It is very unlikely for a "common spoken language"---which is also within general every-day use---to develop in any continent, or world.
Far more likely is that a non-verbal "trade language" would develop, which would see use mainly when different peoples came together to trade goods, on the pattern of the Native American "world." This "trade language" had been developed to be non-verbal, to get past how nuances of pronunciation, one language to another, would render many spoken words very difficult if not impossible to understand, when pronounced by persons of different tribes.
The "Native American sign language" had evidently come about as a trade language, originally, and very early narratives by Caucasian explorers had often remarked how persons from tribes whose "ranges" were separated not only by hundreds of miles, but also in many cases by physical barriers such as the Mississippi river, or areas under control of hostile tribes, had been able to communicate with one another by "signs."
The Caucasian observers had often viewed the use of a sign language as amazing; virtually bordering on "magic," in some cases. Their initial amazement and even misgiving hadn't interfered with their eagerness to adopt the new sign-language, however!
"Indian signs" had no nuances of pronunciation, such as are seen when comparing many, many modern examples---there are vast differences in word-pronunciation when comparing Northern vs. Southern states; those Eastern vs. Western regions; the Left-Atlantic vs. Right-Atlantic countries; and even those Northern-Hemisphere vs. Southern-Hemisphere countries.
Most of these differences in English pronunciations also exist at a time of major trade and human inter-action; when it's common for people to hear, see, and often even befriend, speakers from other areas. With so much inter-regional communication going on, one might assume people would work actively to minimize pronunciation differences. Instead, the opposite seems the case, with people celebrating the "roots," and the "heritage," of their different areas-of-birth.
The same great differences in pronunciation are evident in other languages that have now grown to span oceans. At times, it's extremely difficult for an "Old World" speaker to understand what's being said by a "New World" speaker, and there are no signs that any steps are being taken to make the "dialects" easier to understand.
Modern onlookers must not imagine that "Indian sign language" was in any way inferior to a spoken tongue: Complex thoughts could be communicated; not merely information relating to the various quantities and relative values of goods.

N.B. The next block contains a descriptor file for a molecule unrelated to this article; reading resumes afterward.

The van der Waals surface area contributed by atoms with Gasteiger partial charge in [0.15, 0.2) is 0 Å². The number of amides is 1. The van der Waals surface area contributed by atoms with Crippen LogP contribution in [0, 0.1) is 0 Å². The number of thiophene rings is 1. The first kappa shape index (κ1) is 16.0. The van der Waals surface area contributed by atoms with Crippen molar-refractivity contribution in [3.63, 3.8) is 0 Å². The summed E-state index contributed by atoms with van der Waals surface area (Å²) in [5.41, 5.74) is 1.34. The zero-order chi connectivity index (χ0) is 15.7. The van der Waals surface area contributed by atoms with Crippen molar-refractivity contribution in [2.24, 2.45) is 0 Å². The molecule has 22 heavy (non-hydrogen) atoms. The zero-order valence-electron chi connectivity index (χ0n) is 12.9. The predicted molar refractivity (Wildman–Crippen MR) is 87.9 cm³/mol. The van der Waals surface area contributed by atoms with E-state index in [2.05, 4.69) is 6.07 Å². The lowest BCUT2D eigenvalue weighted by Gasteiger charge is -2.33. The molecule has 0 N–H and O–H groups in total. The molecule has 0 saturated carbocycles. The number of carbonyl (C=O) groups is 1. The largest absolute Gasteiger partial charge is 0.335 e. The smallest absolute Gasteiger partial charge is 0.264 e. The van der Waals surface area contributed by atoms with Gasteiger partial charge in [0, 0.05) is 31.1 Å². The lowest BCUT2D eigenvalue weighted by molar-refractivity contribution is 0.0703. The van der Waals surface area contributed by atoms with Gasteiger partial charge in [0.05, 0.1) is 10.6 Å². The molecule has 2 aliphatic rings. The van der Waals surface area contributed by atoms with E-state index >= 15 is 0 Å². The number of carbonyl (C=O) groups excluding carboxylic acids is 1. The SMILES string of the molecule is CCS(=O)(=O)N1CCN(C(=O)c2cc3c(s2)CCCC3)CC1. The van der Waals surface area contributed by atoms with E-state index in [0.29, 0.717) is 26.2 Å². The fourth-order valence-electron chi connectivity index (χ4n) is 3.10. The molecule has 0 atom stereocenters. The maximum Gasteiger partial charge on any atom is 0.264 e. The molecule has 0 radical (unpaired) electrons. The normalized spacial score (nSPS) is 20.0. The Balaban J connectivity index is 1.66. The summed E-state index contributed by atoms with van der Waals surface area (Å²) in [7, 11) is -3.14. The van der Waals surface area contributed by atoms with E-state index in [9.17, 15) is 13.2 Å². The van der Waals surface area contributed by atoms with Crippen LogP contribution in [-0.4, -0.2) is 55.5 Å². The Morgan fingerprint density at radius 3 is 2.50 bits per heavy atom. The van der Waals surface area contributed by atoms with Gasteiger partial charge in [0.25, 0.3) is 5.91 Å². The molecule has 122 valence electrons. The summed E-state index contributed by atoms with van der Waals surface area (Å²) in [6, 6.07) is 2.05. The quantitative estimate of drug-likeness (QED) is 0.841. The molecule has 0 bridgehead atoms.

It also showed the ability to very rapidly evolve, as seen by the speed by which signs had been created, and had evolved, to include new-comers, (such as Caucasians) and Christian clergy; and to include new Caucasian technologies, such as firearms and ammunition.
The same general "evolution" of a sign-language to take the place of a spoken dialect to allow foreigners and traders to communicate with far-flung peoples has been seen in South America, along the Amazon.
The development of similar sign-languages had been seen in other places where traders or explorers had sought to communicate with widely-separated tribes of groups of people---Africa is the most obvious example, but similar use of sign-languages had been seen along the various island-chains in the Pacific--
space does not allow detailed investigation.
In the end, vagaries of pronunciation effectively rule out there being the evolution of any SPOKEN "trade-language" on such a world.
It would be extremely unlikely for distantly-related "races" or "species" such as "Humans" and "Dwarves" to share very much of a language-base, as well! At one time, there had been well over a hundred Native American "Tribes" on the Continent, and there had been dozens of "Tongues" that were shared by many (BUT NOT ALL!) tribes, within an "alliance," or "Confederation." This was the case, world-wide.
We have no blueprint for any single wide-spread language existing. Historically, it was the case that community leaders---shamans or chiefs---would be fluent in two to four regional languages: Those languages of their own tribe, plus brother-tribes or sister-tribes, of applicable; plus the languages of the neighboring tribes . . . who were often counted as their foes, unfortunately.
A Shaman or Chief might be fluent in half a dozen languages, but this would probably not "get him very far" so to speak, on the ground.
That is why many, if not most, members of almost every tribe in North America were fluent in "Sign Language."